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Why you need to care for your feet

Whether you're walking, running or jumping, your feet play a crucial role. Why is it then that they get ignored when it comes to strength training?

Take care of your feet for better health.
Take care of your feet for better health. (Istockphoto)

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It is quite natural that vanity would dictate working out certain muscles and ignoring others. After all, a good fitness routine should ideally reward one with a good physique. While there is nothing overtly wrong with it, apart from the fact that it is important to look beyond aesthetics for a couple of times every week. Maybe add some adductor exercises to your routine? How about working out the tibialis muscles at the front of your leg as well, or warming up the wrists before you get to the barbell?

But probably the most glaringly abandoned area of a workout are the feet. I was watching a video on athletic training where the trainer said, “Everything starts and ends with the feet and we don’t do enough to strengthen them.” This is true even for warmups. Apart from the few ankle rotations before playing a sport or running, we aim to warmup the big muscles first: hamstrings, glutes, calves, quadriceps. But the feet carry our weight cushion our jumps and add the spring to our sprints, are somehow ignored.

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“During running or sprinting, athletes need to generate and maintain the highest (linear) running velocity during a single effort in a sprinting lane. Acceleration and sprinting performance requires forces to be transmitted efficiently to the ground. It may be of particular interest to strengthen foot muscles to maintain and improve an optimal capacity to generate and absorb these forces,” states a review article in the journal Frontiers titled How To Evaluate And Improve Foot Strength In Athletes.

One of the most common issues faced by those who maintain some level of physical activity is ankle pain, especially at specific angles. Given that foot muscles are more intricately connected with soft tissue and involve a major joint (in the ankle), it is easy to tweak. When you sprain your ankle, you tear the tissues/ligaments that hold the ankle bone together. Achilles tendonitis would be an irritated tendon which connects the heel bone and the calves. Plantar fasciitis would be inflamed soft tissue on the base of the foot which causes pain in the heel and along the arch. All these injuries are avoidable, if you include some foot exercises.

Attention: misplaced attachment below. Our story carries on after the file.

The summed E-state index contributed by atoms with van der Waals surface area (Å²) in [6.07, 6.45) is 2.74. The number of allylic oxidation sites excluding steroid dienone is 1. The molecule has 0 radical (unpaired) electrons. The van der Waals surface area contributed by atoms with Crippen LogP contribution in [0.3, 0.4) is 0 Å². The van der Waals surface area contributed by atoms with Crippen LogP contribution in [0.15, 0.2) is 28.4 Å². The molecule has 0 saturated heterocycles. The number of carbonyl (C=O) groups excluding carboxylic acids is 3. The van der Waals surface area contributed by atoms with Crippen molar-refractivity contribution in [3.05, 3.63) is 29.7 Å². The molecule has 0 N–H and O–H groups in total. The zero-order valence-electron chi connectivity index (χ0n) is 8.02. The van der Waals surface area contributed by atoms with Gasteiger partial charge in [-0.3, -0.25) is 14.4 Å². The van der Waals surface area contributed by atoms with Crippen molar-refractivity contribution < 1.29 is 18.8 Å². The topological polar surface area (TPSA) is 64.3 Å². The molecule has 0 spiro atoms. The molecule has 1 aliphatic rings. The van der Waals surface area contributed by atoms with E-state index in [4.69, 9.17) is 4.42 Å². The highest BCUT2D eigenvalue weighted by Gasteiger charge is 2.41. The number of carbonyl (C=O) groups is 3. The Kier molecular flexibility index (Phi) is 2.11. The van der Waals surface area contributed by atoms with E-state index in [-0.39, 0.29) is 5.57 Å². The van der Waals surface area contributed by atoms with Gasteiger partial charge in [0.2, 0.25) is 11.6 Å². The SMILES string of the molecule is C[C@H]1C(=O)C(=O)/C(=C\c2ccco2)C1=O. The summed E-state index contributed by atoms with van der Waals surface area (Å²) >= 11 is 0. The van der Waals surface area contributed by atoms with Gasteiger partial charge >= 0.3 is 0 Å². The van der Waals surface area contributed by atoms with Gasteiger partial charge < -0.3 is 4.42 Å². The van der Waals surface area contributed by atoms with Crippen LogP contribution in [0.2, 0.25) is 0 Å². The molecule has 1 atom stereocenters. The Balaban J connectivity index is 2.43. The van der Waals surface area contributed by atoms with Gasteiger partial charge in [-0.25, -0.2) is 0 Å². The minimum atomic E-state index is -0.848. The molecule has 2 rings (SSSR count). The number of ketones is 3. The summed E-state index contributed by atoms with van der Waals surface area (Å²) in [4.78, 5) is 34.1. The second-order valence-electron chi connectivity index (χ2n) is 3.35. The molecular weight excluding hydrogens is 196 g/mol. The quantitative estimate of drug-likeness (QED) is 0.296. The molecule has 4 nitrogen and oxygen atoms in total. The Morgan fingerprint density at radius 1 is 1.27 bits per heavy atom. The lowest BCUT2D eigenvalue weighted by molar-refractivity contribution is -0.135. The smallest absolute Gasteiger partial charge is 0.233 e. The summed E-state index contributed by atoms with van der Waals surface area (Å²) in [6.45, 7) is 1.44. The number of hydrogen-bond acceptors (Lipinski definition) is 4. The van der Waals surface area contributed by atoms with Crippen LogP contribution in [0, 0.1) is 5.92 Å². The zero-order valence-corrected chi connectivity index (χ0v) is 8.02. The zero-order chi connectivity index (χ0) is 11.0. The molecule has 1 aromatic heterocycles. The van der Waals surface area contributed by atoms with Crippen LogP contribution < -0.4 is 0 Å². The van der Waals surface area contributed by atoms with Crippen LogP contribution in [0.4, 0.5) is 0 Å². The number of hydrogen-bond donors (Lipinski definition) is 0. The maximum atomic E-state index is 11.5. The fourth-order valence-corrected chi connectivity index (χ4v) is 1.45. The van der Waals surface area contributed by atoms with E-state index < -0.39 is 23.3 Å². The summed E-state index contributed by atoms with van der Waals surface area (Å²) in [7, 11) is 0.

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There is a progression to this too, with and without equipment. Start simple with the easiest and most basic stretches. These can be done while working as well, like toe curls or toe splay holds (spreading the toes as far apart without straining), and rolling a tennis ball under the foot across the full base. You can add stretches, like the big toe stretch-and-holds in all directions, which enhances range of motion.

The next step would be to add resistance bands to your routine. One of them is to attach it to a weight or a support, attach it to the top of your foot just below the toes, and pull up the resistance band. The reverse of this would be to attach it under the toes and hold the other end while you sit with your feet out in front of you. This time you will have to push the band rather than pull.

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The video above, by E3 REHAB is one of the most comprehensive guides to these exercises. Titled Foot & Ankle Strengthening & Stretch Exercise Program For Intrinsics, Arch, Athletes and Runners, it contains a progression from basic sitting exercises to the standing version, before moving on to advanced control drills and band work. Adding just a few of these could transform the way you feel on your feet.

But with strengthening and stretching must come mobility: “Ankle dorsiflexion motion is important in multi-directional running tasks to facilitate ground clearance and preparation for foot impact. Consequently, restricted performance in the ankle dorsiflexion test would suggest potential movement impairment, which could alter the mechanics of movement in multi-directional running tasks,” states a Journal of Physical Therapy Sciencepaper called Associations Between Ankle Dorsiflexion Range Of Motion And Foot And Ankle Strength In Young Adults.

A video by Squat University has some really good exercises on ankle mobility for improving joint movement. One of those is placing one foot on the edge of the bench and driving forward with the knees to feel the stretch at the back of your leg. This 15-minute routine, which you can do with or without resistance bands and weights, will make you test your mobility at the end.

With the weather cooling down, it’s time for the runners to especially make sure their ankles are ready for the miles. But even for those simply walking, or doing standing activities like zumba, strengthening the feet will make your other fitness routines better.

Pulasta Dhar is a football commentator and writer.

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